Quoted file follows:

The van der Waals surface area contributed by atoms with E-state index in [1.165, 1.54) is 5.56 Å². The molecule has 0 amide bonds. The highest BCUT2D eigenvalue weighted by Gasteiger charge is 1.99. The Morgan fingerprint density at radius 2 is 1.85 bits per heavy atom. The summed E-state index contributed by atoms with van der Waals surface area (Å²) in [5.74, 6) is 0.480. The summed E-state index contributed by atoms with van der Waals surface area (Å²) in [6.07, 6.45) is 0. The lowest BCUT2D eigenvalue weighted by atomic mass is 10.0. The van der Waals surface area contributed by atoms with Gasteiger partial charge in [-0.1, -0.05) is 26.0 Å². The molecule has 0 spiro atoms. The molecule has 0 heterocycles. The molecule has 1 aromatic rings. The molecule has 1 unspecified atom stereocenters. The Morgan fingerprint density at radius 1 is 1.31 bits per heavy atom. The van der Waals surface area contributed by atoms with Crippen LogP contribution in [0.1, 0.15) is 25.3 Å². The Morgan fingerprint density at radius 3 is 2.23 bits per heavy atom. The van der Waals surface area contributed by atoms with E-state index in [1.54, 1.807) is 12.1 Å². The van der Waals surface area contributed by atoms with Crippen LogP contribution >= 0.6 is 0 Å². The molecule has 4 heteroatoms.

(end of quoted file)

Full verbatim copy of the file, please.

The van der Waals surface area contributed by atoms with E-state index in [1.165, 1.54) is 5.56 Å². The molecule has 0 amide bonds. The highest BCUT2D eigenvalue weighted by Gasteiger charge is 1.99. The Morgan fingerprint density at radius 2 is 1.85 bits per heavy atom. The summed E-state index contributed by atoms with van der Waals surface area (Å²) in [5.74, 6) is 0.480. The summed E-state index contributed by atoms with van der Waals surface area (Å²) in [6.07, 6.45) is 0. The lowest BCUT2D eigenvalue weighted by atomic mass is 10.0. The van der Waals surface area contributed by atoms with Gasteiger partial charge in [-0.1, -0.05) is 26.0 Å². The molecule has 0 spiro atoms. The molecule has 0 heterocycles. The molecule has 1 aromatic rings. The molecule has 1 unspecified atom stereocenters. The Morgan fingerprint density at radius 1 is 1.31 bits per heavy atom. The van der Waals surface area contributed by atoms with Crippen LogP contribution in [0.1, 0.15) is 25.3 Å². The Morgan fingerprint density at radius 3 is 2.23 bits per heavy atom. The van der Waals surface area contributed by atoms with E-state index in [1.54, 1.807) is 12.1 Å². The van der Waals surface area contributed by atoms with Crippen LogP contribution >= 0.6 is 0 Å². The molecule has 4 heteroatoms.